Fats – fairly equivalent, however, often higher in those plant-based proteins that include seeds and nuts.
Protein – animal-based protein powders tend to be slightly higher per serve and contain all nine amino acids.
Micronutrients – plant-proteins can often contain a more varied amount of micronutrients and are higher in some like fibre and iron. They also contain more fibre per serve. However, animal protein powders tend to be lower in sodium and higher in calcium and potassium.
Digestion and absorption
Most plant-based proteins don’t contain lactose which can make them easier to digest than animal-based protein powders such as whey and casein. This makes them often a good option for those who have gastrointestinal sensitivities. Just look out for sneaky dairy inclusions by reading the ingredients and looking for a “vegan” label.
Whey protein powder, however, tends to be absorbed faster than plant-based protein.
Taste and texture
Plant-based protein powders, especially pea and hemp, tend to have an earthy flavour and a gritty, chalky texture. It also doesn’t typically dissolve well in water alone so often contains agents, additives and flavours to mask the flavour and make it more palatable.
Animal-based protein powders such as whey generally have a more acceptable texture and taste, however, this is often dependant on whether additional ingredients such as sweeteners and flavours are added.
What To Look For In A Plant-based Protein Powder
When looking for a plant-based protein powder, it’s worth identifying why you’re consuming it in the first place and your individual needs. Are you looking to simply increase your protein consumption? Do you want to enhance your athletic performance? Are you sensitive to ingredients such as lactose or fibre?
Look for a product that contains very few ingredients and ones that you can easily recognise so you can find the cleanest/purest plant-based protein powder available.
Here are some points to look for:
Protein content – opting for a complete protein powder can make your nutrient intake easier to keep track of, particularly if you’re a vegan or a plant-based athlete. You’ll also want to assess your protein requirements and how much protein per serve.
Protein source – plant proteins can be high in pesticides and contain GMO ingredients which can be harmful to your gut microbiome as well as the planet. Look for organic or non-GMO protein powders.
Nutrient density – if you’re vegan and using a protein powder to fill some of your nutrient gaps, consider the micronutrient content in addition to the protein. Some brands will add more nutrients but stick with those in whole food forms such as flax seeds, chia seeds, almonds, cacao, maca or coconut. Avoid synthetic vitamins and minerals.
Ingredient quality – opt for a protein powder that contains whole food ingredients. Many include fillers, oils, artificial flours and flavours, and sweeteners to improve the taste and texture. You can purchase plant protein with just the one ingredient which can give you a lot of versatility when using it.
Heavy metal tested – heavy metals such as arsenic and lead can be found in plant-based protein powders. Looking for a product that has been heavy metal tested can be a good indication that it’s a safe product to consume.
Ingredients To Avoid In A Plant-based Protein Powder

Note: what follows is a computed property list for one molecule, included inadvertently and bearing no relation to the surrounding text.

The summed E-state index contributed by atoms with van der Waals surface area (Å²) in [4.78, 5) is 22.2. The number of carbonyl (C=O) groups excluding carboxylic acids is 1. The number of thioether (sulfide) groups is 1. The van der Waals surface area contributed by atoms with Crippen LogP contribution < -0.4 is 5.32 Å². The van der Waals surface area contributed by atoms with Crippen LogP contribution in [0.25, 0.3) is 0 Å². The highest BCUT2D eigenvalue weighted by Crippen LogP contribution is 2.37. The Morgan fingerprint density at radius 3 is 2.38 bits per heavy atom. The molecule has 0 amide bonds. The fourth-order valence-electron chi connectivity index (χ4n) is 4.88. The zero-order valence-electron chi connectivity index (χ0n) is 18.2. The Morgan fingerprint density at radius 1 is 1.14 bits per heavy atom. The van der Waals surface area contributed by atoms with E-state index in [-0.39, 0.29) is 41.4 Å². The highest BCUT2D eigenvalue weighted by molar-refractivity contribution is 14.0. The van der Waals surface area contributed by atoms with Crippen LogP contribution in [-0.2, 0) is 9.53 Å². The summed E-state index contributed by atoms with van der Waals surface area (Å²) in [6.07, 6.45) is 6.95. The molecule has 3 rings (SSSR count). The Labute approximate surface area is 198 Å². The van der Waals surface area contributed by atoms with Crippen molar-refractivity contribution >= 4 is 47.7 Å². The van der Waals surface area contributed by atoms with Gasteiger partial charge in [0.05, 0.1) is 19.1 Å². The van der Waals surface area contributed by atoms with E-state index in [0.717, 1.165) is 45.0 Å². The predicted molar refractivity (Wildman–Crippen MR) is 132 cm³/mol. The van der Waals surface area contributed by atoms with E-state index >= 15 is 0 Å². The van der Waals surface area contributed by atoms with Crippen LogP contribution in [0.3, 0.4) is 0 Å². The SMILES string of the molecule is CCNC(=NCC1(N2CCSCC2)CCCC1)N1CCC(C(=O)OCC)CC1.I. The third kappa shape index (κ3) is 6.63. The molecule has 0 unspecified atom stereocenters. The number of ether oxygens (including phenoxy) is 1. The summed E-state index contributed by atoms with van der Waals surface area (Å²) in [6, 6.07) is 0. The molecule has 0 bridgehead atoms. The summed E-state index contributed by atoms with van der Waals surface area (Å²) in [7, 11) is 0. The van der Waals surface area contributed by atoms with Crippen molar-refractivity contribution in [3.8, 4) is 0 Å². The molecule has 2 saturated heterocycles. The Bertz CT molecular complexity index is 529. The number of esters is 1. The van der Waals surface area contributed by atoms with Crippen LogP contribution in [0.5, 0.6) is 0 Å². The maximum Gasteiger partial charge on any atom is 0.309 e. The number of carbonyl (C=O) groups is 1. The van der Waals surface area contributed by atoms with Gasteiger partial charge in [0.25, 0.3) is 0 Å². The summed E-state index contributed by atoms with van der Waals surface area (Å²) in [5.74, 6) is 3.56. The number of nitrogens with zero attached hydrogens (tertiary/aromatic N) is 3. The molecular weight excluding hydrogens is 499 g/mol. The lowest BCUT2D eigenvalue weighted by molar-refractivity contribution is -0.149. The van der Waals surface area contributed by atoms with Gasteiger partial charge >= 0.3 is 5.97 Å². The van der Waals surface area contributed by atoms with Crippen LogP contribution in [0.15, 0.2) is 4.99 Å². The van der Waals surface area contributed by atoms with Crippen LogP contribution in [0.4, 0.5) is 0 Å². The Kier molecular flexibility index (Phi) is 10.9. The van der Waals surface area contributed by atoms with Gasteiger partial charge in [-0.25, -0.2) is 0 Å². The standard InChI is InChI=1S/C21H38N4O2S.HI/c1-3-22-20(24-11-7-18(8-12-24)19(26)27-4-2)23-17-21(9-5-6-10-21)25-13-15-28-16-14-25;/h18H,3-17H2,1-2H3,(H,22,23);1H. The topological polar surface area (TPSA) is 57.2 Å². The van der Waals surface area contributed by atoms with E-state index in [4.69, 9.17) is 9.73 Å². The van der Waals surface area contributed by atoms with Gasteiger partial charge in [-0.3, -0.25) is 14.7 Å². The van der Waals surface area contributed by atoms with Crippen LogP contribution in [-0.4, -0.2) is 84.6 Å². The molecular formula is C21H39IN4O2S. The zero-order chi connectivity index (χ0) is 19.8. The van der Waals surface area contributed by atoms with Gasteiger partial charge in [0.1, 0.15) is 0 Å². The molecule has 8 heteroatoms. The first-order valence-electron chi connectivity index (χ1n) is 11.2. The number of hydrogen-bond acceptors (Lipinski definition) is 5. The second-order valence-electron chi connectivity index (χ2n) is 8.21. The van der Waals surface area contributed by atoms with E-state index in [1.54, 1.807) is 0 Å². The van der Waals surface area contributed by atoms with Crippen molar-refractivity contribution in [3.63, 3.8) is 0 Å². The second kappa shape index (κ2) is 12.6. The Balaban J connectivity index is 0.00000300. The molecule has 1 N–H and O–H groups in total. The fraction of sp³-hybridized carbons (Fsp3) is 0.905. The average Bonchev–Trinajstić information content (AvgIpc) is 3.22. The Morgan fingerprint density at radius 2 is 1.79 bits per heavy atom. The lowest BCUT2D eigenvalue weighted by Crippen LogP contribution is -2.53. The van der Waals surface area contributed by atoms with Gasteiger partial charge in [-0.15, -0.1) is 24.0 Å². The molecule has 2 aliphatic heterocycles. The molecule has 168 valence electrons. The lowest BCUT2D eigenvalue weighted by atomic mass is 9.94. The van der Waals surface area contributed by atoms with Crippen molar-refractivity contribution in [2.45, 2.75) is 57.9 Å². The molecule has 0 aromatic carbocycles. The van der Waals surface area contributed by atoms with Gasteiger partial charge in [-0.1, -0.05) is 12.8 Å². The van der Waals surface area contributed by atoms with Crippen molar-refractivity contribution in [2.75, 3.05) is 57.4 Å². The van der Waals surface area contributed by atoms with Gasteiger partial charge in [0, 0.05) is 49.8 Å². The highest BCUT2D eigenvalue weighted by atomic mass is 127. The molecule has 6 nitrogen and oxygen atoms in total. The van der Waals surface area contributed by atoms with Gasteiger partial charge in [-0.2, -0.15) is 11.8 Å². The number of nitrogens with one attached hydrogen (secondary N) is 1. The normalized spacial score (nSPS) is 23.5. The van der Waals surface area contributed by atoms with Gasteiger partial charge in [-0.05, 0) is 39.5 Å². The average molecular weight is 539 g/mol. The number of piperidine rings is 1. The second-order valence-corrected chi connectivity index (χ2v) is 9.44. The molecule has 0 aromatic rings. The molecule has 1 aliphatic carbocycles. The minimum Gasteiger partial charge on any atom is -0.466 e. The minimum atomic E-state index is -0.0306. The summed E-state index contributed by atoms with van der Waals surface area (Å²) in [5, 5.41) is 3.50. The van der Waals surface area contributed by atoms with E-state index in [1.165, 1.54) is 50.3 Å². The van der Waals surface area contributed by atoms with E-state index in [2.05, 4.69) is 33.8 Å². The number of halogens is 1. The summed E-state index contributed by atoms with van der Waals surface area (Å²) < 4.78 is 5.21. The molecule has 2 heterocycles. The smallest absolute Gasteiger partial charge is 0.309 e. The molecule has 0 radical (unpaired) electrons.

Protein powders in general vary in their ingredients and quality. Stick to a reputable brand and choose a protein powder that contains very few ingredients (three or less).
There are several ingredients to consider or avoid in a plant-based protein powder.
Casein – derived from whey protein, casein can sneak into plant-based protein powders. If you’re a vegan, you’ll obviously want to avoid casein, but it’s also not well absorbed in the gut and can cause bloating and stomach upset.
Skim milk powder/milk solids – another animal-based ingredient that can be used in plant-based protein supplements as a cheap filler. It can cause bloating and constipation, particularly in lactose sensitive individuals and isn’t vegan.
Gluten – if you’re coeliac or gluten-sensitive you need to be mindful some plant-based proteins, particularly grain sources, contain gluten. Gluten is used as a filler but doesn’t offer any nutritional benefits and instead, can cause negative side effects such as inflammation.
Dextrins/maltodextrin – dextrins are a processed starch source that can raise your glycemic load. These are used as a filler and help the protein powder mix better with the liquid. Dextrins can contribute to fat storage and lead to gut upset.
Artificial sweeteners – common in protein powders, artificial sweeteners can lead to gut upset, headaches and weight gain. Stevia is one sweetener that may be okay, but you can also add your own sugar such as fruit or raw honey to improve the taste.
Vegetable oils – vegetable oils are often added to improve the texture and make the protein powder more creamy. These are harmful, oxidised fats that contribute to poor cholesterol balance and inflammation.
Pros And Cons Of A Plant-based Protein Powder
- Just as effective as whey protein on body composition and performance
- A convenient way to help you reach your protein requirements
- Can increase your micronutrient intake
- Typically lower in sugars than animal-based protein powders although varies between brand to brand
- It may be easier to digest than animal-based protein so great for those with gastrointestinal issues
- Typically hypoallergenic
- Can vary in the amount of protein and BCAA content
- Serving size may need to be greater to achieve similar protein.
- Can be costly especially if buying in small quantities or choosing organic.
- Protein powders can contain fillers like added sugars and artificial sweeteners.
- Can be made of GMO ingredients